‘Mister Yes’ who helped put an end to the Cold War
Eduard A. Shevardnadze, Mikhail Gorbachev’s close ally and associate in the implementation of perestroika and “new thinking”, former USSR Foreign Minister and President of Georgia died on Monday, 7 July 2014.
He was 86.
Mr. Shevardnadze had spent his working life as a Communist party functionary including posts as the head of the Georgian KGB and up to the very top position as the leader of the Georgian Communist Party.
In 1985 Gorbachev offered him to lead the Foreign Ministry of the USSR despite the fact that Shevardnadze had no experience in diplomacy, other than hosting foreign delegations in his republic.
In his memoirs Gorbachev explained that in the early days of perestroika he needed “experienced people” who understood his thinking and an undeniable will to reform the Soviet Union. Shevardnadze was granted “a free hand in foreign policy” by bringing in a close friend and associate.
Together, the two leaders revolutionized Soviet foreign policy. They withdrew Soviet troops from Afghanistan; negotiated treaties on reduction of medium-range and strategic nuclear arms; withdrew military forces from Central and Eastern Europe and the USSR-China border; catalyzed the fall of the Berlin Wall and the reunification of Germany; and accepted protection of human rights as part of West-East negotiations.
I recall that during the Helsinki verification meetings in Vienna Shevardnadze walked to a group of protesting Soviet dissidents in exile and warmly embraced a few of them saying that from now on the situation with human rights in the USSR will be different, and it was. Practically all of them have been released from prison or domestic exile like the most famous of them Academician and Nobel Peace Laureate Dr. Andrei Sakharov.
Mr. Shevardnadze was an architect, spokesman and negotiator for the new policy, and the white-haired visage that earned him the nickname “Silver Fox” and “Mister Yes” (contrary to his predecessor Mr. Gromyko – “Mr. No”) when he was propelled to the world politics stage from 1985 to 1991.
One of his last acts in the job was to persuade Russia’s leadership to support a United Nations resolution on Nov. 29, 1990, giving the United States and its allies the green light to eject Iraq from Kuwait. Hard-liners were offended, blaming Shevardnadze’s close relationship with Secretary of State Baker.
Part of his success was forging relationships with Secretaries of State George P. Shultz and James A. Baker III, who became proponents of reconciliation in administrations that were intensely anti-Soviet. Just as difficult, he helped convince Soviet hard-liners that it was time for rapprochement with the United States.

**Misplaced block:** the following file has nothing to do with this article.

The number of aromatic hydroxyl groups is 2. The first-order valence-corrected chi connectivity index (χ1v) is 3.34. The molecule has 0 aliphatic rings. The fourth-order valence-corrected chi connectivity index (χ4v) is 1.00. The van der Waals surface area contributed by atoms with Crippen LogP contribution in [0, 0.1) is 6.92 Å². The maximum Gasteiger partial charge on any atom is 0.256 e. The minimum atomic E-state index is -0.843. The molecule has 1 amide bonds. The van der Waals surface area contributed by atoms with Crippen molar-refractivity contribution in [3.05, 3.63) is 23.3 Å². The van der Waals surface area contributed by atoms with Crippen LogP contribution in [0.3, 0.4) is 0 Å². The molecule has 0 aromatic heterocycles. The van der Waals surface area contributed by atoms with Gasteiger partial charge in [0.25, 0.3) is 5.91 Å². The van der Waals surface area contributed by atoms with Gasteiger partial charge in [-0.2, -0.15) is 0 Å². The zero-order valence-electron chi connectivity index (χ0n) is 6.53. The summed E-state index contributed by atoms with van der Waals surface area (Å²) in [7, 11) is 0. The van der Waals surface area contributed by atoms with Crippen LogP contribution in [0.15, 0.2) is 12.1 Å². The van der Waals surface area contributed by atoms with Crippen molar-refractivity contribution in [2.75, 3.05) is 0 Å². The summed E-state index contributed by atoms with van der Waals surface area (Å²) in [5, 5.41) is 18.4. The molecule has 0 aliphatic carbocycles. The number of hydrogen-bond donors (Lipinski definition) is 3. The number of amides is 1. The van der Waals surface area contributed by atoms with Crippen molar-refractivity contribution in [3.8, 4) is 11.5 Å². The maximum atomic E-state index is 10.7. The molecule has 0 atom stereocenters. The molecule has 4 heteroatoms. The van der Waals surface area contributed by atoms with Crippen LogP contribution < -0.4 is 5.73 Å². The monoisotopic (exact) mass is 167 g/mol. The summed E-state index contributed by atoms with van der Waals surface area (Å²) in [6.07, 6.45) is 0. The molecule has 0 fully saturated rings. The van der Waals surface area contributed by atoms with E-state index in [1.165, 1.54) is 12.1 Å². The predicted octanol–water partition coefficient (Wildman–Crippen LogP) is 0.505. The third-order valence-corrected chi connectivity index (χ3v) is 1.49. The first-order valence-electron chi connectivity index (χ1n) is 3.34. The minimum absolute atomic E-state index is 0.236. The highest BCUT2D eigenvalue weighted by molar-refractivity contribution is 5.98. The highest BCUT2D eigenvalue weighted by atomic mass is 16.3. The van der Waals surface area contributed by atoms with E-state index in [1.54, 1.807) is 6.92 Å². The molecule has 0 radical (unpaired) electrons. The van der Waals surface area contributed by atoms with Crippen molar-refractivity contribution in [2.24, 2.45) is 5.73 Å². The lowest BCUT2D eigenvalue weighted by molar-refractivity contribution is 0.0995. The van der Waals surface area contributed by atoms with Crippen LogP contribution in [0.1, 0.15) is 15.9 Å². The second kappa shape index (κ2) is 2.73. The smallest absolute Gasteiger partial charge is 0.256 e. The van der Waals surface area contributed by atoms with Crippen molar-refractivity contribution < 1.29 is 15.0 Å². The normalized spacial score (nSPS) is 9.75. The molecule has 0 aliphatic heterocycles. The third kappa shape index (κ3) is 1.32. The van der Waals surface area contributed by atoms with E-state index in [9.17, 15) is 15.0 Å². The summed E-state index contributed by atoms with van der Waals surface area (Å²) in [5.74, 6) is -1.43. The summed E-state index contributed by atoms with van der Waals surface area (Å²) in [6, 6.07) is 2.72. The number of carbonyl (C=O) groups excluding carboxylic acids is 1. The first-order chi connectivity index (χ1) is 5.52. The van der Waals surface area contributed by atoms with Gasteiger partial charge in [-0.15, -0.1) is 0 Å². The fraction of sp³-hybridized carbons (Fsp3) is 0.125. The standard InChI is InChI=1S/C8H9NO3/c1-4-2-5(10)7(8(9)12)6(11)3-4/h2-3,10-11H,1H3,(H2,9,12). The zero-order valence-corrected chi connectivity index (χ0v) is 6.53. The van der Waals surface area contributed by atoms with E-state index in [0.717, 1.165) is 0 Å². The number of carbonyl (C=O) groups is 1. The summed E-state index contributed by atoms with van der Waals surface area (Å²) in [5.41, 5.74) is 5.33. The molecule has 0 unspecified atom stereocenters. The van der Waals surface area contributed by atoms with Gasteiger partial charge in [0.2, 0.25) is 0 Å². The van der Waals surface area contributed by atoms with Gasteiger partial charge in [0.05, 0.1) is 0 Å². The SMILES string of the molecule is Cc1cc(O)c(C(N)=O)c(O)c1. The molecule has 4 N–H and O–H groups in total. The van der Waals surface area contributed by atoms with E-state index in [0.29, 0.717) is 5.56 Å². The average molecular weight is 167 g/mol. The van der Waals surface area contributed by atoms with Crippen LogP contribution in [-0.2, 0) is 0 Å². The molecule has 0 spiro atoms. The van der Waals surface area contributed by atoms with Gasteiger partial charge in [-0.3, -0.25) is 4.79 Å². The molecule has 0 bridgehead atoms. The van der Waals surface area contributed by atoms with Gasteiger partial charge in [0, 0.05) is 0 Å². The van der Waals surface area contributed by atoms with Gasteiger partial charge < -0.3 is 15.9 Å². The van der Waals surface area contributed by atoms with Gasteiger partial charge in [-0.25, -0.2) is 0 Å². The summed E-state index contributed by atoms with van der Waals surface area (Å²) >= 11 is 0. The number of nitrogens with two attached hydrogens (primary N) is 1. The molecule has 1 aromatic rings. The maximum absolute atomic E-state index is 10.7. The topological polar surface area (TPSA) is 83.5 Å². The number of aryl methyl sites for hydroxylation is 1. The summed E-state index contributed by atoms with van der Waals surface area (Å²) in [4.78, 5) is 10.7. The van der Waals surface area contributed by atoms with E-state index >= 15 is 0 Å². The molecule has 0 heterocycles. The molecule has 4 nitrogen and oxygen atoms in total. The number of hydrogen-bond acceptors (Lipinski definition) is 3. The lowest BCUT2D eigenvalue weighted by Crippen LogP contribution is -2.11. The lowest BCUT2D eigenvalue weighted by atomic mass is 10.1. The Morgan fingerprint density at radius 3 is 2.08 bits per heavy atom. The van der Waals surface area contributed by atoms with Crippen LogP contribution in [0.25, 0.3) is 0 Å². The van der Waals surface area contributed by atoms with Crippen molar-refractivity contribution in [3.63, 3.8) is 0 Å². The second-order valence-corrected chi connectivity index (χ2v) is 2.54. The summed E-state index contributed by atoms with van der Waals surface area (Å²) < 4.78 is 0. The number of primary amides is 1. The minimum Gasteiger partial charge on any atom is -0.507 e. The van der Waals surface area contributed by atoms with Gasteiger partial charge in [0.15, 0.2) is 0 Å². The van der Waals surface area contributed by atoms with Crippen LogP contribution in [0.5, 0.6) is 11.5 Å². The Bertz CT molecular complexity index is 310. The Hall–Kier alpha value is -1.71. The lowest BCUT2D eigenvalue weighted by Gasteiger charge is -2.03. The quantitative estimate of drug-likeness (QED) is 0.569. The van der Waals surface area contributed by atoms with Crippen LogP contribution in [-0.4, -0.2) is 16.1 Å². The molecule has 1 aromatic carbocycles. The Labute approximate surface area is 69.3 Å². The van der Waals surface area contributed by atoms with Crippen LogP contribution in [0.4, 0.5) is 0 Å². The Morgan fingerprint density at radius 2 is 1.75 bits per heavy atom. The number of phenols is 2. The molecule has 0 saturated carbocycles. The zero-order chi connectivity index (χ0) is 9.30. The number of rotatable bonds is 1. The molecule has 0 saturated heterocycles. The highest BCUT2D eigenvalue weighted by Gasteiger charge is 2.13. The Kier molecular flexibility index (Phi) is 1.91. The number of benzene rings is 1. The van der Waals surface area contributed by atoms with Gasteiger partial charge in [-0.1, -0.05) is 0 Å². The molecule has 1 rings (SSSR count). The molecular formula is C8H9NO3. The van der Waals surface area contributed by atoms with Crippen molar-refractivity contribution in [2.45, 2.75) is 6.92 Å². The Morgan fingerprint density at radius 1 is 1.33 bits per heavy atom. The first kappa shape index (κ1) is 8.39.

Mr. Shevardnadze’s revisionist thinking outpaced that of Mr. Gorbachev. “He thought he was refining socialism while I was no longer a socialist,” Mr. Shevardnadze told The New York Times Magazine in 1993.
Mr. Shevardnadze became worried that Mr. Gorbachev was falling under the influence of the hard-liners. He ultimately shocked his boss by resigning on Dec. 20, 1990, with a warning that “dictatorship is coming”.
Three months later, Mr. Shevardnadze agreed to head the council governing Georgia after a coup there. He was elected president in 1995 and helped hold his country together, establish democratic reforms and stabilize the economy. He survived assassination attempts in 1992, 1995 and 1998, without suffering serious injury. His second term, won in 2000, was a disaster, as civil clashes proliferated, the economy deteriorated and corruption flourished.
Mr. Shevardnadze was forced to step down in 2003 as a result of the US backed “Rose Revolution” but his American friends were able to protect him by telling his successor to leave Shevardnadze in peace.
In a statement on Monday, Mr. Baker said Mr. Shevardnadze would “have an honored place in history, because he and Mikhail Gorbachev refused to support the use of force to keep the Soviet empire together… Many millions of people in Central and Eastern Europe and around the world owe their freedom to them”.
Many Russians see things differently and these days neither Gorbachev nor Shevardnadze are held in the high esteem in Russia.
However, only history can judge the rights and wrongs, and for now everyone is entitled to their opinions. One thing for sure, this man was able to make some extraordinary changes both in the tiny Georgia and in the whole Soviet empire.
Edward Lozansky for RT